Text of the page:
There has been a lot of moral debate over the glorification of violence in entertainment and in the media at large. When you see a film like the Academy Award nominated The Baader Meinhof Complex, you immediately understand why.

Baader Meinhof was the frightfully charismatic terrorist organization that wreaked havoc throughout Europe in the 1970s and early 1980s. Led by Andreas Baader (portrayed by Moritz Bleibtreu of Run Lola Run fame) and journalist Ulrike Meinhof (Martina Gedeck), these 20- and 30-somethings used extreme force to speak out against their hatred of capitalist greed and imperialism.

Like many other terrorist groups, they recruited the disenfranchised and the young, offering each a place in the world and gifting them with a sense of belonging. Unfortunately, Baader Meinhof also lured and seduced with freewheeling rebellion, sex and weapons.

When Ulrike’s husband becomes unfaithful, she takes her two girls and moves in with the newly formed band of miscreants. She soon falls into close favor with Andreas and his girlfriend, Gundrun (played by Johanna Wokalek).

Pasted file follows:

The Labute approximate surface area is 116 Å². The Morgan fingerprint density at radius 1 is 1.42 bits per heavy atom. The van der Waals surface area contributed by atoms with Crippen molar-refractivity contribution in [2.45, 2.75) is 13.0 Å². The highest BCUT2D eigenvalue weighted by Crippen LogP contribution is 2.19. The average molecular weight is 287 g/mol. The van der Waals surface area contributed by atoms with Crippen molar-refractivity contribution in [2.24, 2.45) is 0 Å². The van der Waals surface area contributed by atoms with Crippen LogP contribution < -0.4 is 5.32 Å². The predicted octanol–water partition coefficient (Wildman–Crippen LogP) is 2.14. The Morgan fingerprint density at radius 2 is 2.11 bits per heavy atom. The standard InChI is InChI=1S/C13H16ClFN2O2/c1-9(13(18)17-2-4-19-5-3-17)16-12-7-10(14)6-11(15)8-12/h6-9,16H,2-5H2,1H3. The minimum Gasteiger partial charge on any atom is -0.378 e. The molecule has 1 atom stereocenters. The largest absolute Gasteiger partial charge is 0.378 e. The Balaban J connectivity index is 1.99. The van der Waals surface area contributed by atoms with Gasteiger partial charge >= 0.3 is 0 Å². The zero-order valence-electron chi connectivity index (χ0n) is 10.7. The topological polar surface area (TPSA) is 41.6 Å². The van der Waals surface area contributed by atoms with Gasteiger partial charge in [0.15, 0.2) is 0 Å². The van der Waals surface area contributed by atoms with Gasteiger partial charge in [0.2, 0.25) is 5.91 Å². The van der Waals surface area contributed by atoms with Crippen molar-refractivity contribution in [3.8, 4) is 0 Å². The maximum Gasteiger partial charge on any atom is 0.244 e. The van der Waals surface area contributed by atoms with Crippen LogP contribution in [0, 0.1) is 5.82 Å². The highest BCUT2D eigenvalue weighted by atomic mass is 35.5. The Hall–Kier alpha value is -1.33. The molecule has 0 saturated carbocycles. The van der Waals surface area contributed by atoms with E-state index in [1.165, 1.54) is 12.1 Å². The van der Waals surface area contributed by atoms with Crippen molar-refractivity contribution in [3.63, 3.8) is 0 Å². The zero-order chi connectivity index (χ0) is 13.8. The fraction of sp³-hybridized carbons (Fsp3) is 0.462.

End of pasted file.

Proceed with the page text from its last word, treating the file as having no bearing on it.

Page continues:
From here, the group’s fate is sealed. They begin bombing police stations, embassies, the homes and cars of bankers and other executives. Each time, a manifesto of sorts, written by Meinhof is released to the public.

Soon, they have the support of a large section of the populace, due, in part, to their Robin Hood-esque, “taking from the rich and giving to the poor” credo. However, it’s a dismal end for these terrorists; each meets his doom behind jail cell bars.

Director Uli Edel does a spectacular job showing the horror and the fear that Baader Meinhof managed to instill in the world. From beginning to end, this movie unfolds like a big budget epic, utilizing jaw-dropping stunts and crowd sequences. Many traditional Hollywood directors might want to take a few clues from Edel on how to marry compelling drama with cinematic trickery.

Grade: A

The Baader-Meinhof Complex releases in select theaters Aug. 28.